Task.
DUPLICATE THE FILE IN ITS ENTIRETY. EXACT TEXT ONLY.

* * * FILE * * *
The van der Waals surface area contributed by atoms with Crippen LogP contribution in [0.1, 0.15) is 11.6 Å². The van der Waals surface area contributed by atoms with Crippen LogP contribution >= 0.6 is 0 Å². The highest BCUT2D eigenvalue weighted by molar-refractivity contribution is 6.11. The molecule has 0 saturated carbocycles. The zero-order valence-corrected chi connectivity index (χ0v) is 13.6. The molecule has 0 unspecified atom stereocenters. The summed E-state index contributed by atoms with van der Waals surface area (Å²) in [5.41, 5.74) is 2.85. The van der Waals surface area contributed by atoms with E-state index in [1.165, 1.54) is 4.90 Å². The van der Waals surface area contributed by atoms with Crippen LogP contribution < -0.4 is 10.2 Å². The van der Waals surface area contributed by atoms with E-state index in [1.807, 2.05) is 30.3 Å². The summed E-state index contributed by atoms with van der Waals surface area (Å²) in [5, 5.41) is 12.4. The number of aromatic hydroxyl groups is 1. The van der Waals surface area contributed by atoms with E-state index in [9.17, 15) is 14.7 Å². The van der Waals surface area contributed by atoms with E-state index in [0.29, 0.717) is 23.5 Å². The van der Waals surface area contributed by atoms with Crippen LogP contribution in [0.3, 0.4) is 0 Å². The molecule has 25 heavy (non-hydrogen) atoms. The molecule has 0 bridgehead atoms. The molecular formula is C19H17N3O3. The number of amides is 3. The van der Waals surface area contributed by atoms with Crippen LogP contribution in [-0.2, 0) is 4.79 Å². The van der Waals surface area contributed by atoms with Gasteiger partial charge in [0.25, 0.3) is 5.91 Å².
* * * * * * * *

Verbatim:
The van der Waals surface area contributed by atoms with Crippen LogP contribution in [0.1, 0.15) is 11.6 Å². The van der Waals surface area contributed by atoms with Crippen LogP contribution >= 0.6 is 0 Å². The highest BCUT2D eigenvalue weighted by molar-refractivity contribution is 6.11. The molecule has 0 saturated carbocycles. The zero-order valence-corrected chi connectivity index (χ0v) is 13.6. The molecule has 0 unspecified atom stereocenters. The summed E-state index contributed by atoms with van der Waals surface area (Å²) in [5.41, 5.74) is 2.85. The van der Waals surface area contributed by atoms with E-state index in [1.165, 1.54) is 4.90 Å². The van der Waals surface area contributed by atoms with Crippen LogP contribution < -0.4 is 10.2 Å². The van der Waals surface area contributed by atoms with E-state index in [1.807, 2.05) is 30.3 Å². The summed E-state index contributed by atoms with van der Waals surface area (Å²) in [5, 5.41) is 12.4. The number of aromatic hydroxyl groups is 1. The van der Waals surface area contributed by atoms with E-state index in [9.17, 15) is 14.7 Å². The van der Waals surface area contributed by atoms with E-state index in [0.29, 0.717) is 23.5 Å². The van der Waals surface area contributed by atoms with Crippen LogP contribution in [0.3, 0.4) is 0 Å². The molecule has 25 heavy (non-hydrogen) atoms. The molecule has 0 bridgehead atoms. The molecular formula is C19H17N3O3. The number of amides is 3. The van der Waals surface area contributed by atoms with Crippen LogP contribution in [-0.2, 0) is 4.79 Å². The van der Waals surface area contributed by atoms with Gasteiger partial charge in [0.25, 0.3) is 5.91 Å².